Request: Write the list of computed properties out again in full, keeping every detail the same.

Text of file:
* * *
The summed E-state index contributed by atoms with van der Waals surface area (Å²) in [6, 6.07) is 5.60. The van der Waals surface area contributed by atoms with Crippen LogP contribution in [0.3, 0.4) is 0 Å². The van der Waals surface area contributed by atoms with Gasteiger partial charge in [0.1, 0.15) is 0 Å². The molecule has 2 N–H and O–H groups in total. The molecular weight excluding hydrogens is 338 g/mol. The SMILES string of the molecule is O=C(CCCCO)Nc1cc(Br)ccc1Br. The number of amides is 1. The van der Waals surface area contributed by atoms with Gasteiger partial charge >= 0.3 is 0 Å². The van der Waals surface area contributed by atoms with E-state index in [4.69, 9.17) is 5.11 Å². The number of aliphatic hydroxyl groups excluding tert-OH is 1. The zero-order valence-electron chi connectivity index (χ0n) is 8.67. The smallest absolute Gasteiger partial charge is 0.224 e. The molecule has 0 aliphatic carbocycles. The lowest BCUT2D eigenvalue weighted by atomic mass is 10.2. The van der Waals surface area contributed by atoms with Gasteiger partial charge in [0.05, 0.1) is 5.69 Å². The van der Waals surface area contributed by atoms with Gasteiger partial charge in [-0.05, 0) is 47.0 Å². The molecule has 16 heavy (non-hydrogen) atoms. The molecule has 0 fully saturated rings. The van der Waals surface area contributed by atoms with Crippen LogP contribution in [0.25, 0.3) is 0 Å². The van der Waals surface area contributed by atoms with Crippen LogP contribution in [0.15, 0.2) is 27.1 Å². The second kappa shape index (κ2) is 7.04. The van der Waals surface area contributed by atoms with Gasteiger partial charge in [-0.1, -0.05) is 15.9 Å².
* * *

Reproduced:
The summed E-state index contributed by atoms with van der Waals surface area (Å²) in [6, 6.07) is 5.60. The van der Waals surface area contributed by atoms with Crippen LogP contribution in [0.3, 0.4) is 0 Å². The van der Waals surface area contributed by atoms with Gasteiger partial charge in [0.1, 0.15) is 0 Å². The molecule has 2 N–H and O–H groups in total. The molecular weight excluding hydrogens is 338 g/mol. The SMILES string of the molecule is O=C(CCCCO)Nc1cc(Br)ccc1Br. The number of amides is 1. The van der Waals surface area contributed by atoms with Gasteiger partial charge >= 0.3 is 0 Å². The van der Waals surface area contributed by atoms with E-state index in [4.69, 9.17) is 5.11 Å². The number of aliphatic hydroxyl groups excluding tert-OH is 1. The zero-order valence-electron chi connectivity index (χ0n) is 8.67. The smallest absolute Gasteiger partial charge is 0.224 e. The molecule has 0 aliphatic carbocycles. The lowest BCUT2D eigenvalue weighted by atomic mass is 10.2. The van der Waals surface area contributed by atoms with Gasteiger partial charge in [0.05, 0.1) is 5.69 Å². The van der Waals surface area contributed by atoms with Gasteiger partial charge in [-0.05, 0) is 47.0 Å². The molecule has 16 heavy (non-hydrogen) atoms. The molecule has 0 fully saturated rings. The van der Waals surface area contributed by atoms with Crippen LogP contribution in [0.25, 0.3) is 0 Å². The van der Waals surface area contributed by atoms with Crippen LogP contribution in [0.15, 0.2) is 27.1 Å². The second kappa shape index (κ2) is 7.04. The van der Waals surface area contributed by atoms with Gasteiger partial charge in [-0.1, -0.05) is 15.9 Å².